Conceptually, agriculture in New Guinea was traditionally based on
the vegetative propagation of plants including trees, shrubs,
grasses and herbs. Contemporary (and past) New Guinean practices
are hard to categorise using terminology derived from the
investigation of agriculture elsewhere in the world, as such, the
investigation of prehistoric agriculture in New Guinea requires new
concepts that are not based on traditional genotype and phenotype
(domestication-based) interpretations, or on standard
manifestations of agriculture. This book will, for the first time,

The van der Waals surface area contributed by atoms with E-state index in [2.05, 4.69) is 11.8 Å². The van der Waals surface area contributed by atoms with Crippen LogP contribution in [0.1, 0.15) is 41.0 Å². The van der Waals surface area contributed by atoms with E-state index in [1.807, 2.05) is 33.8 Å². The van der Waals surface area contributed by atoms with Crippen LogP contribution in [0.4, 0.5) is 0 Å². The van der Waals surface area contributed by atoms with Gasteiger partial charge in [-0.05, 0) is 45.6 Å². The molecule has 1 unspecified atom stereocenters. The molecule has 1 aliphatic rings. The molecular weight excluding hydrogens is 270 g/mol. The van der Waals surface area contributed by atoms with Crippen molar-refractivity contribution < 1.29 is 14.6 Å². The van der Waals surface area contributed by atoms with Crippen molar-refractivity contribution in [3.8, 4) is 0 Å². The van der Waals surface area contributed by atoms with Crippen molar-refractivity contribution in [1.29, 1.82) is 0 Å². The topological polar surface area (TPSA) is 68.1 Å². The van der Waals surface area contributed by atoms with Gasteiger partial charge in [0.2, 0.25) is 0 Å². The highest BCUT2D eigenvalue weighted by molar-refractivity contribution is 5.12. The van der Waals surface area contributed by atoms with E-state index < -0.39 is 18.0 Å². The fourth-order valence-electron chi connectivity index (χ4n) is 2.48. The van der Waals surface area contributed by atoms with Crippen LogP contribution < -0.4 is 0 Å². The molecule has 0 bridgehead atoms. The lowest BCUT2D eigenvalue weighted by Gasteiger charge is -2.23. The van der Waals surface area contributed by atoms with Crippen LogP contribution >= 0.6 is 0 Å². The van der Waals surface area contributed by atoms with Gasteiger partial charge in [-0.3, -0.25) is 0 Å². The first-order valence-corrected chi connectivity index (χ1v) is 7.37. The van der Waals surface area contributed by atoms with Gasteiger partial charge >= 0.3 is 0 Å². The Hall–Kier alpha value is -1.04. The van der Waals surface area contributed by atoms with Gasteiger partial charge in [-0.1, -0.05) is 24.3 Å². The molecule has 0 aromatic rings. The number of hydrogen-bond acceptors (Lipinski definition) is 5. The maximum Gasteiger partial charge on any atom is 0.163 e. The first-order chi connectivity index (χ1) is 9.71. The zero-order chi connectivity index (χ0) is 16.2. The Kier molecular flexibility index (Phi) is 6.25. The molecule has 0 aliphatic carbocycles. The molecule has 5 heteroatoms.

bring together a range of multi-disciplinary evidence to argue for
the independent emergence of agriculture in the Highlands of New
Guinea during the early Holocene. Multiple lines of evidence will
be drawn from published and unpublished work of previous
researchers and from the results of recent and ongoing
multi-disciplinary research undertaken at Kuk.
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